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Fawn recovering after being rescued from flash flooding


By Lee Peck

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    LILLIAN, Alabama (WALA) — Flash flooding from remnants of Nicholas quickly took its toll on parts of Lillian’s Highway 99 near Spanish Cove Drive South Wednesday afternoon.

“Through the bushes I could see the floodwaters moving really swift — it was already up to the road right where I was at,” said Lonnie Hardy.

Lonnie was enroute to check on his daughter when something unexpected caught his eye.

“Then I saw a deer… It was a baby deer trying to swim. I just couldn’t see that little thing drown,” recalled Lonnie.

On the phone with his friend Mary Ann — the Vietnam Veteran and former police officer said he had to do what he could to save the fawn.

“The deer went under twice before I could do that — completely submerged. I jumped in — it got chest deep when I finally got it… And I struggled and I was trying to get back to my car, which was behind me — and I just could do that. It was too swift,” said Lonnie.

He eventually made it to the nearby golf cart path where another man helped him up. The little deer — clearly knew he had been rescued.

“I said would you mind watching this deer — I’m going to go over here and see if I can get some help… And call somebody. Annd the deer wouldn’t stay — it followed me. It just stayed with me every minute. Where I went — the deer went,” said Lonnie.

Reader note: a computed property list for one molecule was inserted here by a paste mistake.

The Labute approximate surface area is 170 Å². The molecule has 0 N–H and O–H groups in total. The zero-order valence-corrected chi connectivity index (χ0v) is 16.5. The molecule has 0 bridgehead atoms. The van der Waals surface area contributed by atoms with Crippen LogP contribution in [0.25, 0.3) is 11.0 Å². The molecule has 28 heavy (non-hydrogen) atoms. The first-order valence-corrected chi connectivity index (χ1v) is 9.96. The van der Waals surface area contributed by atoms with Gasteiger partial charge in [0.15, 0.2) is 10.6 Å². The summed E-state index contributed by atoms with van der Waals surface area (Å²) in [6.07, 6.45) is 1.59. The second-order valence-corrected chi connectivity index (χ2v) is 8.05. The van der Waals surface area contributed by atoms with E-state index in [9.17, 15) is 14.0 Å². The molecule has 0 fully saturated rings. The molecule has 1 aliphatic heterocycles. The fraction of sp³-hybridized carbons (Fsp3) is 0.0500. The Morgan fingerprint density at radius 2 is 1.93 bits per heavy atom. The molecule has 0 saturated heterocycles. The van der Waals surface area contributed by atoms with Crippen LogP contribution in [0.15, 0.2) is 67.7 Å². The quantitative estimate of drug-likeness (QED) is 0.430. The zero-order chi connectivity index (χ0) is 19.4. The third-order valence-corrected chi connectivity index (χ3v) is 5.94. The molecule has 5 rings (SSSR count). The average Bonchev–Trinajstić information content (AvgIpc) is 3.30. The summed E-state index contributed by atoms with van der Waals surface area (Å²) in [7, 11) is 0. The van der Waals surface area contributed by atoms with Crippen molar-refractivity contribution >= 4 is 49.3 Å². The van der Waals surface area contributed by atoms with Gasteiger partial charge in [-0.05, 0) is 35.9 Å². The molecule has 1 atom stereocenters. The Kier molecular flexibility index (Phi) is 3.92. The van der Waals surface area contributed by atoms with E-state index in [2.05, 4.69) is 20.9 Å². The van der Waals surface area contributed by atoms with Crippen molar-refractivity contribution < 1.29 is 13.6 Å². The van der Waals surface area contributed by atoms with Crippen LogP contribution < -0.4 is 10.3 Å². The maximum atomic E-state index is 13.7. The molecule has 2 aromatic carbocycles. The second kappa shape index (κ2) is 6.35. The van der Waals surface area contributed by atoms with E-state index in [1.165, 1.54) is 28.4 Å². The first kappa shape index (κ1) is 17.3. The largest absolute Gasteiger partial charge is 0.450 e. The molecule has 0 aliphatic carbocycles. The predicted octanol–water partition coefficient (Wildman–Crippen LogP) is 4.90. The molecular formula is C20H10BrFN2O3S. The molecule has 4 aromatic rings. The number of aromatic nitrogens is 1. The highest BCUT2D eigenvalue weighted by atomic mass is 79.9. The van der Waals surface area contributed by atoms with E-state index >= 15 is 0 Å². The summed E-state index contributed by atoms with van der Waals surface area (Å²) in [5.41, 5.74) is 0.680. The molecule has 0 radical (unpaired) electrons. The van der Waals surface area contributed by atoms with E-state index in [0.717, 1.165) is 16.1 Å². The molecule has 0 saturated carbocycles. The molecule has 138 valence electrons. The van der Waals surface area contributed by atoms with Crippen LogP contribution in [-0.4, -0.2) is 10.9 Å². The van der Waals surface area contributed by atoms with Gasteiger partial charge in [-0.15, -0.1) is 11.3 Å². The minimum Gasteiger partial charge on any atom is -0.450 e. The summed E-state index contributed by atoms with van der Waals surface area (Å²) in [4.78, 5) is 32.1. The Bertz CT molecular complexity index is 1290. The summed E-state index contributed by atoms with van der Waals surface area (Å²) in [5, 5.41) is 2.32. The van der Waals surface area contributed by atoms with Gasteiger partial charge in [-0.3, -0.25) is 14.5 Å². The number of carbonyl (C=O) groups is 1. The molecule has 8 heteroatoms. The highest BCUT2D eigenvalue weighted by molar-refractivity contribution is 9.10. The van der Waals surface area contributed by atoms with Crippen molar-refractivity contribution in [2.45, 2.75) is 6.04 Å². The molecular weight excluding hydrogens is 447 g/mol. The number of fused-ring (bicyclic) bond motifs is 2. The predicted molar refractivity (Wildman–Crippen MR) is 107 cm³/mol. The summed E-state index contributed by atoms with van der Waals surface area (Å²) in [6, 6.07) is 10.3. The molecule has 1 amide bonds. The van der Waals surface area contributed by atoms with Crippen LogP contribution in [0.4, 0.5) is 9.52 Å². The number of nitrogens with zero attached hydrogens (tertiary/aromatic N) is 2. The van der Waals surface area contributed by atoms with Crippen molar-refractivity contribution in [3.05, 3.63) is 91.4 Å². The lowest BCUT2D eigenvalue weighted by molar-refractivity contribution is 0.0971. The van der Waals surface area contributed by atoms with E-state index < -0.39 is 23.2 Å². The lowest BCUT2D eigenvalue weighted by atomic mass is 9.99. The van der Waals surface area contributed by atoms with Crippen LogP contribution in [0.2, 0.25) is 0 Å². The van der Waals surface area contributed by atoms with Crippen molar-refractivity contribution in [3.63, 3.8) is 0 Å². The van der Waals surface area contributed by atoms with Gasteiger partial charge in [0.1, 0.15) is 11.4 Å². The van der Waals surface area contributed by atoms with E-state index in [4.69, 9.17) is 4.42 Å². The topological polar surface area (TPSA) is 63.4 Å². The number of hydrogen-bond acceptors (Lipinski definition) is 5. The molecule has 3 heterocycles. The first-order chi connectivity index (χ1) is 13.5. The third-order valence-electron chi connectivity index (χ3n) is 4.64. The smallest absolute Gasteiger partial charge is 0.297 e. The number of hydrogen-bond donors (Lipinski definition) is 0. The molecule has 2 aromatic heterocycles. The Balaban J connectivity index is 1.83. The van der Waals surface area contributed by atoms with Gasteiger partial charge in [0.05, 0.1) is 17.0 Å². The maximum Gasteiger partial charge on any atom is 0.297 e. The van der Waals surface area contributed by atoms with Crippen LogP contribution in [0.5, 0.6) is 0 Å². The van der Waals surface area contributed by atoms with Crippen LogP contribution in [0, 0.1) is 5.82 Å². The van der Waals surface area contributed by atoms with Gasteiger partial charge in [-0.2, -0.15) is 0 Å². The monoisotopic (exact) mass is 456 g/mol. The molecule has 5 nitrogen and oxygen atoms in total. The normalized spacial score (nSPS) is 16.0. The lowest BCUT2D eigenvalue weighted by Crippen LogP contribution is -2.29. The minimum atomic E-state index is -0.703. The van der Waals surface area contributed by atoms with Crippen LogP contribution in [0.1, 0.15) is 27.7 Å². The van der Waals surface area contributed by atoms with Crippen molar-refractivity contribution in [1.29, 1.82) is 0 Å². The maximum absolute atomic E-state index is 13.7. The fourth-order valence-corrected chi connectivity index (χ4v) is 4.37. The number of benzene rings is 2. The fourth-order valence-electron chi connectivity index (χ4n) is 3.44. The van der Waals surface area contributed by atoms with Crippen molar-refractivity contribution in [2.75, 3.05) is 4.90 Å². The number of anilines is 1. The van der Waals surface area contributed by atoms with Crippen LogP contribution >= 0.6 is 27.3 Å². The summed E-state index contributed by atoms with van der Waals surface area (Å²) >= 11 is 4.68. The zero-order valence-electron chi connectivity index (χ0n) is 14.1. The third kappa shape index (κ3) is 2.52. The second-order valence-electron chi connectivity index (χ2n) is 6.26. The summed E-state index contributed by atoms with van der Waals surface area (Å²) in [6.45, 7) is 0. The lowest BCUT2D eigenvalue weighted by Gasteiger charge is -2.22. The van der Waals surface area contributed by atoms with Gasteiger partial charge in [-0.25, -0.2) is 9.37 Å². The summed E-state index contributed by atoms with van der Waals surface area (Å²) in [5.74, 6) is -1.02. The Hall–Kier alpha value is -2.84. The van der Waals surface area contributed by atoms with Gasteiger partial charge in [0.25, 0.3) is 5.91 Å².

After more than two hours of phone calls — they took to socila media for help.

“We called the vet, got in touch with Wildlife and Fisheries, the Baldwin County Sheriff’s Office. No one could do anything for us at the time. So we put it on our ‘I Love Lillian’ Facebook page saying we’ve tried this that and the other… We need help! What would you reccomend? And different people had different suggestions,” said Mary Ann Doneth. “We were surprised — no one could help and that it was so challenging to get help for the little deer.”

Finally they were connected to a wildlife rehabilitator — familiar with raising deer. They estimate it’s between 10 and 14 days old.

“Oh — it’s great. Thing is just as happy as it could be,” said Lonnie and Mary Ann. “Adjusting well with the rehabilitator.”

Looking back — the rescue was a risk — something this former first responder says he’d do again.

“Oh, yes… especially animals. Like I said — I’ve got a soft spot for animals, particularly, but I’d do that for anybody,” said Lonnie.

The woman rehabbing the fawn says she is trying to reunite it with its mother — but if that can’t be done — it could take up to two months to get it stable enough to go to a wildlife sanctuary, where it doesn’t need to be bottle-fed or released back into the wild.

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